This is a summary of Indiana statutory and regulatory provisions that American Veterinary Medical Association(AVMA) research has found addressing the release of veterinary records:
For other states, please refer to:

An animal’s veterinary medical record and medical condition is confidential and may not be furnished to or discussed with any person other than the client or other veterinarians involved in the care or treatment of the animal without written authorization of the client with the following exceptions:

An animal’s veterinary medical records and medical condition must be furnished within five (5) business days without written client authorization under the following circumstances:

  1. Access to the records is specifically required by a state or federal statute.
  2. An order by a court with jurisdiction in a civil or criminal action upon the court’s issuance of a subpoena and notice to the client or the client’s legal representative.
  3. As part of an inspection or investigation conducted by the board or an agent of the board.
  4. As part of a request from a regulatory or health authority, physician, or veterinarian:
    1. to verify a rabies vaccination of an animal; or
    2. to investigate a threat to human or animal health, or for the protection of animal or public health and welfare.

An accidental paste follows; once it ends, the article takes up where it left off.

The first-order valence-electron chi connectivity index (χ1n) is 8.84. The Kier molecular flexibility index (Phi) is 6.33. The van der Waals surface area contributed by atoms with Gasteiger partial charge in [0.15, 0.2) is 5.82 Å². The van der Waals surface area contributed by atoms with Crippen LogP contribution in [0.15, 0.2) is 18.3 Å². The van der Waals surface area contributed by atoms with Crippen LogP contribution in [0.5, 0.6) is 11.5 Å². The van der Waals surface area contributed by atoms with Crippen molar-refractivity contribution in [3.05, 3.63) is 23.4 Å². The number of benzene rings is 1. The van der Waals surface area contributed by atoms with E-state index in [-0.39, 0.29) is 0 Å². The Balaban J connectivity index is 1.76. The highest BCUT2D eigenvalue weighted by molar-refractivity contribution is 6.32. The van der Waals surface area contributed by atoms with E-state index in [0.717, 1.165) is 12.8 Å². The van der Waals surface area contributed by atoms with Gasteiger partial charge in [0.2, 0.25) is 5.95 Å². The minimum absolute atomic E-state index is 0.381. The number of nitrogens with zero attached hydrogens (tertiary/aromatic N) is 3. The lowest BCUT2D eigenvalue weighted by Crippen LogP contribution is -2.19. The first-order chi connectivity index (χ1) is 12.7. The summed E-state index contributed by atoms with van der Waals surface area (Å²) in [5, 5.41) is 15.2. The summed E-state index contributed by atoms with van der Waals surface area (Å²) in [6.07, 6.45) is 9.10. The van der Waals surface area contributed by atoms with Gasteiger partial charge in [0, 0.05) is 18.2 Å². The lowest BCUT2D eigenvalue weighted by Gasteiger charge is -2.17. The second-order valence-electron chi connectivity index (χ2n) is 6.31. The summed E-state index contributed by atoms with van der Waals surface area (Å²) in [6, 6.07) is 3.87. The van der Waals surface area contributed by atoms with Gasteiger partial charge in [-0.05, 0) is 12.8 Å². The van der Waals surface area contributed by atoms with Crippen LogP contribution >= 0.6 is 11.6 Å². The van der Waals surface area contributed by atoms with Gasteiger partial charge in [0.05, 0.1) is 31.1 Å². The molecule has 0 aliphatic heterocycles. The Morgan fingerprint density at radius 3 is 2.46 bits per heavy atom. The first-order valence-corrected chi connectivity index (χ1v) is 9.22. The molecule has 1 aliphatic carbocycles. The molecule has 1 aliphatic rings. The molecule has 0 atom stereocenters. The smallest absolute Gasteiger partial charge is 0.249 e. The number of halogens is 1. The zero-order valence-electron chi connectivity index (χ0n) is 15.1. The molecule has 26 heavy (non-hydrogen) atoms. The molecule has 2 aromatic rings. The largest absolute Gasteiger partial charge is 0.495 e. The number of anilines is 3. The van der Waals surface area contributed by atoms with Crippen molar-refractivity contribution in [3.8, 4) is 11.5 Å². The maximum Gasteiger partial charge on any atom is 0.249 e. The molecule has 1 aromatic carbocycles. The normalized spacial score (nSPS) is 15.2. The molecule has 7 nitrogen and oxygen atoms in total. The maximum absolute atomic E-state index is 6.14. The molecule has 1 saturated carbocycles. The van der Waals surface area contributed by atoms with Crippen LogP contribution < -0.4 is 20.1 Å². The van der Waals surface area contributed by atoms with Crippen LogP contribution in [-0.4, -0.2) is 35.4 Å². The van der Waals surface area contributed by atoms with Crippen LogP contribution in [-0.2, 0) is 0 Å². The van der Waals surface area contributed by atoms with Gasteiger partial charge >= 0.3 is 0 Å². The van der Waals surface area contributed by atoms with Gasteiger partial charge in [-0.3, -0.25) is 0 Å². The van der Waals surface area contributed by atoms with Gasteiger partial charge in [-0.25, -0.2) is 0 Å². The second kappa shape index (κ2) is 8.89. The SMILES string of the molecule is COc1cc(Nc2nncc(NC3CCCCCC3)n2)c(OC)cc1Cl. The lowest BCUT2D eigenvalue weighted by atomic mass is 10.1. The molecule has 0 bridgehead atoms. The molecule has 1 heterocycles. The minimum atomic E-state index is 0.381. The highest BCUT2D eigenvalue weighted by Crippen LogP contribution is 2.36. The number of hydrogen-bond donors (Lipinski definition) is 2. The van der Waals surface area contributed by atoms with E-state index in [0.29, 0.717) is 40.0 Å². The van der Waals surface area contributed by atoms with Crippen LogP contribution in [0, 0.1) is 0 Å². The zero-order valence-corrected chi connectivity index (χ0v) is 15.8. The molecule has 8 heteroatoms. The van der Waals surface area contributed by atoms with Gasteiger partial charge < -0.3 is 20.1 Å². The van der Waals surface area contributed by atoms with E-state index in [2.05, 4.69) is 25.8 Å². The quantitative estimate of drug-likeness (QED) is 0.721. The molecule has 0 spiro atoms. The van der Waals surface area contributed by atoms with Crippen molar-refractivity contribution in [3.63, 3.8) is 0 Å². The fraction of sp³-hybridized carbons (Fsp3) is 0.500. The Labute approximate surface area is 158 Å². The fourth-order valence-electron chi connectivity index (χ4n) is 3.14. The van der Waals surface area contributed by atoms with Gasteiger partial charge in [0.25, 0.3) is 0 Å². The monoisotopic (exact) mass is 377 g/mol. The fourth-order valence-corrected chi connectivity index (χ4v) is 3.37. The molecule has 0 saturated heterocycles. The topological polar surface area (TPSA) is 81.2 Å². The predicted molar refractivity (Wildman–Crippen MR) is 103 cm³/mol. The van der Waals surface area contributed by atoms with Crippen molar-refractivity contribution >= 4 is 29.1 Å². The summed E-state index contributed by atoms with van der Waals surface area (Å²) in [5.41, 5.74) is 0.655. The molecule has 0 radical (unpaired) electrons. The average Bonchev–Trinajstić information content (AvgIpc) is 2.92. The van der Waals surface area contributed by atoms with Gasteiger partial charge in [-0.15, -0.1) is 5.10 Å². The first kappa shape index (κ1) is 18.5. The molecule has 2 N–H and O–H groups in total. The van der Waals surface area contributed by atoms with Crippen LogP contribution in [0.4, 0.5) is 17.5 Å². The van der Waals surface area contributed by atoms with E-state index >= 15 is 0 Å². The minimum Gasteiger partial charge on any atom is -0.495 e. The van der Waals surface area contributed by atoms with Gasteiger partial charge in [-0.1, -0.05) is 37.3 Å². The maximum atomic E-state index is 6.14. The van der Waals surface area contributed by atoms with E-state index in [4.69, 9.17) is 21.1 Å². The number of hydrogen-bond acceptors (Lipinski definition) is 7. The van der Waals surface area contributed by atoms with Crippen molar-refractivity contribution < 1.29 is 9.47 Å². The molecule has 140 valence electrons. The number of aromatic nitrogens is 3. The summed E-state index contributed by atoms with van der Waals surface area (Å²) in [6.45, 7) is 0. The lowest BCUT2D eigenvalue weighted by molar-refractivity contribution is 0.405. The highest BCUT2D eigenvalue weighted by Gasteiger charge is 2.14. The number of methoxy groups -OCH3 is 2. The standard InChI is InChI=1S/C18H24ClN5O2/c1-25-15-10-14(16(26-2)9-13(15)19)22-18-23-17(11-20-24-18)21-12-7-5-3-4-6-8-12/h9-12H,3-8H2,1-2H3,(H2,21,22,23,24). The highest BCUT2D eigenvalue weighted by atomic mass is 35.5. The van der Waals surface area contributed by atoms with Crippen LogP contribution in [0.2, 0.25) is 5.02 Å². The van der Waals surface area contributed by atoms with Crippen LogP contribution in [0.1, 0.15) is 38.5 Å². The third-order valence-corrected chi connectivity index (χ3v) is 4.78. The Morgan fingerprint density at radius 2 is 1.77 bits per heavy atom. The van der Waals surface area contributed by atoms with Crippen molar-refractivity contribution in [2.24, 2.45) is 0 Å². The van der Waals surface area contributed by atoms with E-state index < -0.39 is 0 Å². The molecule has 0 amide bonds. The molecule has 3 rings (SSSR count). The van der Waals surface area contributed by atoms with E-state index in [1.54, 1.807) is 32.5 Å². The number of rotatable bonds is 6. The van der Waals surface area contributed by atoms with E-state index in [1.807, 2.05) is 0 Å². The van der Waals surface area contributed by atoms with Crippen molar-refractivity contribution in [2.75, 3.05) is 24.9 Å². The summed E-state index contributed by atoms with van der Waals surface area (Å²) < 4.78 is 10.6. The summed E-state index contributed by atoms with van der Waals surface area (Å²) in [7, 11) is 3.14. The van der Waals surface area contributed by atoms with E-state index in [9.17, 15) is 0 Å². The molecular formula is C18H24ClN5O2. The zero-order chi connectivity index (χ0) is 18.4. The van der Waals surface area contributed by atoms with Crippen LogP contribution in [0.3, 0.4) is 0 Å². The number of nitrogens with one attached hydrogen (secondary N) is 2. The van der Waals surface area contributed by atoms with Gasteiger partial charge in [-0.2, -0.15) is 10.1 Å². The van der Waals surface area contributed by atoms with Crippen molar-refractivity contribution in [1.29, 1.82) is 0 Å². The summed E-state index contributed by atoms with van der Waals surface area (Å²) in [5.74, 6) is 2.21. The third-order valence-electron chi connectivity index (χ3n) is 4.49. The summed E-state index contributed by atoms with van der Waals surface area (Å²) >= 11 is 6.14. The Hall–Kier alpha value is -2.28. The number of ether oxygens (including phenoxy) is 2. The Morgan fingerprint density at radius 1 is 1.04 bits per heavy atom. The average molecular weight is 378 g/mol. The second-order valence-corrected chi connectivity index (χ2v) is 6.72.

5. As a part of an animal cruelty report and associated applicable records that are part of an abuse investigation by law enforcement or a governmental agency.
  6. To a law enforcement agency as part of a criminal investigation.

An animal’s veterinary medical records and medical condition may be furnished without written client authorization under the following circumstances:

  1. To the School of Veterinary Medicine at Purdue
    University, the animal disease diagnostic laboratory, or a state agency or commission. However, an animal’s veterinary medical records remain confidential unless the information is disclosed in a manner allowed under this section.
  2. Veterinary medical records that are released by the board of animal health when in the judgment of the state veterinarian the disclosure is necessary or helpful in advancing animal health or protecting public health.
  3. For statistical and scientific research, if the information is abstracted in a way as to protect the identity of the animal and the client.